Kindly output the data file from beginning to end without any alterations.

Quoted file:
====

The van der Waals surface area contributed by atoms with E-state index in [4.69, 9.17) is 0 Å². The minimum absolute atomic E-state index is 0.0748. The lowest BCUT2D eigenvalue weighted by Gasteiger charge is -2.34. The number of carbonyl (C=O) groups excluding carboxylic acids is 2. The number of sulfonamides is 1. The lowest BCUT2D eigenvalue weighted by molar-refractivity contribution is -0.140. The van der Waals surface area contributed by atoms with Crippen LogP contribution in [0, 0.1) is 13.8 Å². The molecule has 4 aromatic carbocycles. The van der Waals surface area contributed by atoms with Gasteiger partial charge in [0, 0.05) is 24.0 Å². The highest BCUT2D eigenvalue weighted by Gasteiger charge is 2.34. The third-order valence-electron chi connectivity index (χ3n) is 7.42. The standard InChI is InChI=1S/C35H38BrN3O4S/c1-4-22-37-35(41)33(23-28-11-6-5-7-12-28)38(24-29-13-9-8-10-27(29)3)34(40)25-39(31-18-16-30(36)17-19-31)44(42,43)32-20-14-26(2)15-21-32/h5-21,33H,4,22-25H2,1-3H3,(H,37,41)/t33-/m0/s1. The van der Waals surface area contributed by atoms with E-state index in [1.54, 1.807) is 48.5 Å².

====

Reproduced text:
The van der Waals surface area contributed by atoms with E-state index in [4.69, 9.17) is 0 Å². The minimum absolute atomic E-state index is 0.0748. The lowest BCUT2D eigenvalue weighted by Gasteiger charge is -2.34. The number of carbonyl (C=O) groups excluding carboxylic acids is 2. The number of sulfonamides is 1. The lowest BCUT2D eigenvalue weighted by molar-refractivity contribution is -0.140. The van der Waals surface area contributed by atoms with Crippen LogP contribution in [0, 0.1) is 13.8 Å². The molecule has 4 aromatic carbocycles. The van der Waals surface area contributed by atoms with Gasteiger partial charge in [0, 0.05) is 24.0 Å². The highest BCUT2D eigenvalue weighted by Gasteiger charge is 2.34. The third-order valence-electron chi connectivity index (χ3n) is 7.42. The standard InChI is InChI=1S/C35H38BrN3O4S/c1-4-22-37-35(41)33(23-28-11-6-5-7-12-28)38(24-29-13-9-8-10-27(29)3)34(40)25-39(31-18-16-30(36)17-19-31)44(42,43)32-20-14-26(2)15-21-32/h5-21,33H,4,22-25H2,1-3H3,(H,37,41)/t33-/m0/s1. The van der Waals surface area contributed by atoms with E-state index in [1.54, 1.807) is 48.5 Å².